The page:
In audio signal processing, it either sounds right or it doesn’t. It may take some listening training to be able to hear some finer details of various algorithms, but in the end it comes down to just listening. We create a database of content that covers various aspects of audio: envelopment, localization, timbre, coloration, distortion. Then we listen to these for hours (sometimes years) over perfectly calibrated audio systems in acoustically treated rooms until they are burned in our auditory memory. “Hotel California” is by far the most played demonstration song in the history of Hi-Fi. The percussion that starts at 0:32 tests the low frequency capability of speaker systems, and the vocals starting at 2:08 immediately tell us if we have a system that adds unwanted coloration.

View Dr. Kyriakakis’s full playlist below:


Elizabeth Arnold Weiss

Associate Professor of Practice, Engineering Writing Program

“Let’s Live for Today” – The Grass Roots




Stuck in quarantine, my brother began texting me old pictures of us in places all over the world, from when we traveled as college students overseas. One was from a chance meeting with the Gypsy Kings at a café in Barcelona, another from a new year’s parade in Beijing, then a U2 concert in Berlin. Before mobile phones and zoom, we found friends and live music everywhere, and every day was an adventure. The Grass Roots song captures how we felt—carefree, curious, and fundamentally connected by our roots. These memories helped me gain perspective on the current situation.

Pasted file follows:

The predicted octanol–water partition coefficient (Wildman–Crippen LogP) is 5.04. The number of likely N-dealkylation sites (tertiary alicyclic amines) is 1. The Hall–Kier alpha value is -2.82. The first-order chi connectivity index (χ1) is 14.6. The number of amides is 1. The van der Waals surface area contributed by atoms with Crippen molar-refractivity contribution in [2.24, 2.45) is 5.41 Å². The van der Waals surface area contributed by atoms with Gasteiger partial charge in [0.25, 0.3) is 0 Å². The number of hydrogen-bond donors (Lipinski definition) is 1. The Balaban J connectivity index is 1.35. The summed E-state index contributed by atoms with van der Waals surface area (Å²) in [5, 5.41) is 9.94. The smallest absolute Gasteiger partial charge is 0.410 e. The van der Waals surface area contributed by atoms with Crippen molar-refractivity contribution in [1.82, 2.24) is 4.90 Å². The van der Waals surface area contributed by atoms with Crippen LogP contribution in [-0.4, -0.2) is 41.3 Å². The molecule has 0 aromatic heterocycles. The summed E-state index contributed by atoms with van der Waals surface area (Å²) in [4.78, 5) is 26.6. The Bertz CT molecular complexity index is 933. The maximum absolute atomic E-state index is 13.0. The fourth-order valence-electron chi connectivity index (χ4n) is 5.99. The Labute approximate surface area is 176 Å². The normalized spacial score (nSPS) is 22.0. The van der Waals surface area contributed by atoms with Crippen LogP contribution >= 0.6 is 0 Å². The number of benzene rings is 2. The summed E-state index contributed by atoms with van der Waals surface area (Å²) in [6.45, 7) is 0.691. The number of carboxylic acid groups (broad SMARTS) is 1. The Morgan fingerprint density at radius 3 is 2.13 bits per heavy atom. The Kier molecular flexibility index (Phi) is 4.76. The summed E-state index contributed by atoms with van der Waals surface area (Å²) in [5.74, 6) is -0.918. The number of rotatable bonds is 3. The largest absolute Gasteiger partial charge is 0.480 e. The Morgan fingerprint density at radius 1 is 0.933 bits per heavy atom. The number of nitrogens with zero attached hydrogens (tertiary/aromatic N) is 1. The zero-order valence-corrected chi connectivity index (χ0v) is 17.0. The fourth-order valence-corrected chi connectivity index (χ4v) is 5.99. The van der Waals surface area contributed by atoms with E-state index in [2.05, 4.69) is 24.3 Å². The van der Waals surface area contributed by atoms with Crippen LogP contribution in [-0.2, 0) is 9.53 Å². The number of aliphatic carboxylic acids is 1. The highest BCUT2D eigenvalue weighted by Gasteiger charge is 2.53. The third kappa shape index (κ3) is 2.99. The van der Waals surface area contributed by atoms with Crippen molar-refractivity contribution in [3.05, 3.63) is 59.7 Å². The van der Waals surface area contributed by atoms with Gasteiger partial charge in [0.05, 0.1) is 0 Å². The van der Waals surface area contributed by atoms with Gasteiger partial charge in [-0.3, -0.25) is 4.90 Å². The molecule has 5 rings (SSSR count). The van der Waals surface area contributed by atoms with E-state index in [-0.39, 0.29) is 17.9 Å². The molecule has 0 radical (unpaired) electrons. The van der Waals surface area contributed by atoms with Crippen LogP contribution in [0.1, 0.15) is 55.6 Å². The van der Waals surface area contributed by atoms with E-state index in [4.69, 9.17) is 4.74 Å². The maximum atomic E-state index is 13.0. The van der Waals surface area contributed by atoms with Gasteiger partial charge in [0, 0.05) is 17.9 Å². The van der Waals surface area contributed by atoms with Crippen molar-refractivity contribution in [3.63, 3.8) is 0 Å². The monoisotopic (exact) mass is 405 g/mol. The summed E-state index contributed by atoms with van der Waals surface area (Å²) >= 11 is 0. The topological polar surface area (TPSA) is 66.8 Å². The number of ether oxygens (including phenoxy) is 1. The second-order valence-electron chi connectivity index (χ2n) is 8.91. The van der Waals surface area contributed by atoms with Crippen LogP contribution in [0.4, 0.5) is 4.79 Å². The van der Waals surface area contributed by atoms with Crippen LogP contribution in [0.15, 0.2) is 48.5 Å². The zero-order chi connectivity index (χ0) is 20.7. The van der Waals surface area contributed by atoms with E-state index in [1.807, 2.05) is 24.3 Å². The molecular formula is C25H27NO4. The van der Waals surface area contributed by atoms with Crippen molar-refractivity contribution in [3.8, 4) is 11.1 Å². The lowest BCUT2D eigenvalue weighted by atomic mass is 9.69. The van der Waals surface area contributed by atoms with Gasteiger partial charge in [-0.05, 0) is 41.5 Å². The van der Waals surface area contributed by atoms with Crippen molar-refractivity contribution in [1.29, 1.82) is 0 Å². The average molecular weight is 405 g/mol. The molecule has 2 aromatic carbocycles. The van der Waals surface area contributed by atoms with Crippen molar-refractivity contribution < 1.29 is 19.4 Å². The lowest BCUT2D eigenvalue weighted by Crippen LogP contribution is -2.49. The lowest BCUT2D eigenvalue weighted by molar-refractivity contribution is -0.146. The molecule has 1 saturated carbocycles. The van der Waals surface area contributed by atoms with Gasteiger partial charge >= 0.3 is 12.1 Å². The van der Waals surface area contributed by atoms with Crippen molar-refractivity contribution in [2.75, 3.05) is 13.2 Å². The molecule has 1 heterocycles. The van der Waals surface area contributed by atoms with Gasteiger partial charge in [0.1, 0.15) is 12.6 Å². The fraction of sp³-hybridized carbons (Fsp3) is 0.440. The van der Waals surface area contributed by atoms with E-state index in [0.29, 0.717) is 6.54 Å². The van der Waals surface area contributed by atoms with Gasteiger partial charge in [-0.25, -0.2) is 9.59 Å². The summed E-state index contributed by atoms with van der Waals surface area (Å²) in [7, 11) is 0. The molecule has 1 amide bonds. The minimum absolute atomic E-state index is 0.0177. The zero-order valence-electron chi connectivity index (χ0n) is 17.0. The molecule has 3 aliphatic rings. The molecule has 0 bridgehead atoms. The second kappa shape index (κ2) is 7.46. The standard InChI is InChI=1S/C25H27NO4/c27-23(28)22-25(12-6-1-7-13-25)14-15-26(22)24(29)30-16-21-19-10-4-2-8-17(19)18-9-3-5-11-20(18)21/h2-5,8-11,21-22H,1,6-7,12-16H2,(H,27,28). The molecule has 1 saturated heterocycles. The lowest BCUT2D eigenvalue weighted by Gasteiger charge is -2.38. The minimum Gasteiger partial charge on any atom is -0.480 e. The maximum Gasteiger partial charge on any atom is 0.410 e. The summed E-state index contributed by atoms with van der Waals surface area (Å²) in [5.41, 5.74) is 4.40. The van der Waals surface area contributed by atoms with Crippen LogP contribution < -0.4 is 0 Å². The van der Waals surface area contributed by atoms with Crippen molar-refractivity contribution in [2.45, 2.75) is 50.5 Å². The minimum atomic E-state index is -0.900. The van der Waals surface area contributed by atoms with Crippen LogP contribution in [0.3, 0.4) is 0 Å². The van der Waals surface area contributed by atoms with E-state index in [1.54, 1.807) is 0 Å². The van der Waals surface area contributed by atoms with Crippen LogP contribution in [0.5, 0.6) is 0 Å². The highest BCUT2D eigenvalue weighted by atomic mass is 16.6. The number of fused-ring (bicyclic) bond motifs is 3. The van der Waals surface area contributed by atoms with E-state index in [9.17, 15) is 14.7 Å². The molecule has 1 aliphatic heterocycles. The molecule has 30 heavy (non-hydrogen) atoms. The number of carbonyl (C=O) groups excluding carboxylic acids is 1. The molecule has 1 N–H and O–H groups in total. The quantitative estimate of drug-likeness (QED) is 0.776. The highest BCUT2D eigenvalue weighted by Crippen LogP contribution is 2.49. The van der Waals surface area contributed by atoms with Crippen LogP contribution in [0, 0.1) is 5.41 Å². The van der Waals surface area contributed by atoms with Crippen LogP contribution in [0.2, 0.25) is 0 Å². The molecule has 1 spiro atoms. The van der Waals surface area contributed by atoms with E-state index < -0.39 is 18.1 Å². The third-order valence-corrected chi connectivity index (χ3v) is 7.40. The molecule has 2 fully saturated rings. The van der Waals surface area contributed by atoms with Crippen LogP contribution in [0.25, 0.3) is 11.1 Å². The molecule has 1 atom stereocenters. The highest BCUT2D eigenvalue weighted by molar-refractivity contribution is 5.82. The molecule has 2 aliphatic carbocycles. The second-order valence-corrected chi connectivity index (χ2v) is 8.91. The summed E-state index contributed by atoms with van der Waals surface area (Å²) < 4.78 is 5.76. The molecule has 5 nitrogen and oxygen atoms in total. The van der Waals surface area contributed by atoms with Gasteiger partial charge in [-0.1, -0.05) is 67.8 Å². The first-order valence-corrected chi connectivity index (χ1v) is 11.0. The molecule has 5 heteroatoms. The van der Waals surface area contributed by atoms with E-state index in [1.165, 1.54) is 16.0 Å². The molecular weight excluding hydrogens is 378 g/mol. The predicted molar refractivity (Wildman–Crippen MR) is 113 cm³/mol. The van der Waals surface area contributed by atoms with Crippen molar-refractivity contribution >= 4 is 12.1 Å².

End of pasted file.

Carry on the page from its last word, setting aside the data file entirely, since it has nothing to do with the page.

View Prof. Weiss’s full playlist below:


 Brad Cracchiola

Lecturer, Sonny Astani Department of Civil and Environmental Engineering

“Choice is Yours” – Stick Figure ft. Slightly Stoopid




I get into a lot of different musical styles, but usually get heavily into one vibe for a couple of weeks at a time. But whatever I am listening to usually has some jazz, reggae or ska roots to it. Right now I am definitely in a reggae flow. I miss the ocean, and the reggae takes me there. Just listen to “Choice is Yours” and you will feel the warm sand of a tropical beach between your toes.

View Prof. Cracchiola’s full playlist below:


Jennifer Treweek

WiSE Gabilan Assistant Professor, Department of Biomedical Engineering

“Dancing with Myself” – Billy Idol



Some of my old ballet friends (e.g., Stella Abrera at American Ballet Theatre) went on to become professional dancers, so I stay connected to the ballet world. Given that major companies’ ballet season is late January through May, the quarantine has been devastating to them. To pass the time and stay motivated, many of the ABT company dancers have been hosting daily “barre classes” on their Instagrams, which I have been taking to make up for gym and trail closures. Long story short, this has bled over into my “work music”—lots of Prokofiev (“Cinderella,” “Romeo and Juliet” ballets) and Tchaikovsky (“Swan Lake”). The one song that might encapsulate my quarantine state-of-mind would be Billy Idol’s “Dancing With Myself!”

View Dr. Treweek’s full playlist below:


Charles Radovich

Associate Professor, Department of Aerospace and Mechanical Engineering

“12 Hour Brown Noise” – Ambient relaxation




For me, this is the ultimate noise blocker; useful for when I need to think and write. It’s not a catchy tune. It’s not a song at all. I use it to just block out the world and concentrate.


Want all these songs in one place? Check out an overall playlist you can follow on Spotify here:

Published on May 28th, 2020

Last updated on May 28th, 2020

Share this Story